“Just because you have a title doesn’t change who you are. You just have to be your authentic self,” she said. “My dad always told me, ‘You are no better than anyone else and no one else is any better than you.’ My family is still happy to bring me back down to earth if I ever get any illusions of grandeur.”

Edwards’ commitment to being a straight shooter has never been more apparent than during the COVID-19 pandemic. As the third month of Edwards’ presidency got underway, the university had to quickly shift gears and switch to remote learning for the remainder of the spring semester.

For a university that had just navigated financial recovery and avoided state fiscal watch after years of budget deficits and depleted reserves, the pandemic dealt an especially hard blow.

“We knew we still had some challenges ahead, and I think we had a really good plan for them,” she said, “and then we just had the rug ripped from underneath us.”

Throughout the closure of the Dayton and Lake Campuses, Edwards communicated twice weekly with Wright State students, faculty, and staff via live, online chats. She never pulled punches, and insisted on transparency about the potential economic fallout of the pandemic and the difficult days that could lie ahead.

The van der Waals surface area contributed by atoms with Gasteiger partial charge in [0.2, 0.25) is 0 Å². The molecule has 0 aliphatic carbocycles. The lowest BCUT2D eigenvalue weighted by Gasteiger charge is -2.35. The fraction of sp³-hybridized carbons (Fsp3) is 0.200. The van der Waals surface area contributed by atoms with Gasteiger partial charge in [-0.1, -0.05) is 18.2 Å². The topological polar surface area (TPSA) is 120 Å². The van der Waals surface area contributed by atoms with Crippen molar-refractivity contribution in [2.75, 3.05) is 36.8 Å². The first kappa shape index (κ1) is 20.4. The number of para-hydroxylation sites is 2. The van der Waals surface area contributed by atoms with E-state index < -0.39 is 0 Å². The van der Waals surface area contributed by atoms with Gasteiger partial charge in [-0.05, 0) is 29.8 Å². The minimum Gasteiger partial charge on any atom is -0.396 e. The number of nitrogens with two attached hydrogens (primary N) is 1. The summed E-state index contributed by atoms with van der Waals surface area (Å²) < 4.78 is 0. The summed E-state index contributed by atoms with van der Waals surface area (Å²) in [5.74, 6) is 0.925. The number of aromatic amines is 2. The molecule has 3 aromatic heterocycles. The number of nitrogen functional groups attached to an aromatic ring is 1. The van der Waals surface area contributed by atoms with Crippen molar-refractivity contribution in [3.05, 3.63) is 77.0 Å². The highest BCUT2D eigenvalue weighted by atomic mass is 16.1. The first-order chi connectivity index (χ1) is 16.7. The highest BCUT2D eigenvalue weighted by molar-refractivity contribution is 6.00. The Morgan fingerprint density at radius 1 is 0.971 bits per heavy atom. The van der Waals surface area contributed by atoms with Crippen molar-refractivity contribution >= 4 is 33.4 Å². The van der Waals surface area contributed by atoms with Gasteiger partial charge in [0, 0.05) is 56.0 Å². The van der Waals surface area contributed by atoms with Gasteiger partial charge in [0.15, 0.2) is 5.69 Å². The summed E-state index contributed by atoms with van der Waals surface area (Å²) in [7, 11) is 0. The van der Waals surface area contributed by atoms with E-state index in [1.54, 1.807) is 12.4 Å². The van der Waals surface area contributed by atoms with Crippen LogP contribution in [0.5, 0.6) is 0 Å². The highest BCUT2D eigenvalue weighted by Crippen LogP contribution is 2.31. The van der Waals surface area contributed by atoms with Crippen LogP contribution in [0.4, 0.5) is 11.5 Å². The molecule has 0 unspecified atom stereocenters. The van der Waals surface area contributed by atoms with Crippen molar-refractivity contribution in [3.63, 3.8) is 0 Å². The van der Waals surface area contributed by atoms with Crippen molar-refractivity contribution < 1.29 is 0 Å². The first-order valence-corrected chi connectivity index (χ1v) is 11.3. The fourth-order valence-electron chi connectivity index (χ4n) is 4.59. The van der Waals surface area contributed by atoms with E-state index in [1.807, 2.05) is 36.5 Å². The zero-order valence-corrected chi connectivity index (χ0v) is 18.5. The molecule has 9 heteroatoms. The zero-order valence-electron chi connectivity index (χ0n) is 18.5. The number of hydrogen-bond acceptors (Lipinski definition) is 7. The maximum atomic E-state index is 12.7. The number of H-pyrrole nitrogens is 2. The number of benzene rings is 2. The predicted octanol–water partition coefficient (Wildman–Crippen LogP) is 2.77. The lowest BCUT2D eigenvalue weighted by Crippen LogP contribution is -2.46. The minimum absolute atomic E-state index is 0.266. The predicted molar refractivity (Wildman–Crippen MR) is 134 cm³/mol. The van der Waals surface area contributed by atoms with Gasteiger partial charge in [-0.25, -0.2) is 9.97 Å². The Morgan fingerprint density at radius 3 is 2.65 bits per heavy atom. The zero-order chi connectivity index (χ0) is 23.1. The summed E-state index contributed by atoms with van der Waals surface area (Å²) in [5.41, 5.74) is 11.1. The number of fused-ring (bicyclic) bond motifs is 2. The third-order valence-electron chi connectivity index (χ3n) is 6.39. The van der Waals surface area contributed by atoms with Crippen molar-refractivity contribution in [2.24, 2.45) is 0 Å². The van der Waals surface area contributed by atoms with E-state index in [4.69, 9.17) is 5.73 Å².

“The hard thing for me is that we’re going to have to make decisions that impact people and impact the trajectories of students,” she said. “I hate that I’m adding stress to people’s lives. The hardest thing about this job is understanding that every decision you make impacts somebody.”

Despite the challenges of the COVID-19 pandemic, Edwards is ever the optimist. She subscribes to the mantra that “together is better,” and if the entire Wright State community unites, they can ensure the long-term sustainability of the university and continue to provide opportunities for students to thrive.

“At the end of the day,” said Edwards, “we’re in the business of people and helping them succeed in whatever avenue they want to pursue.”

When speaking with students about their classes and personal lives, President Edwards often asks what she can do to ensure their best possible student experience.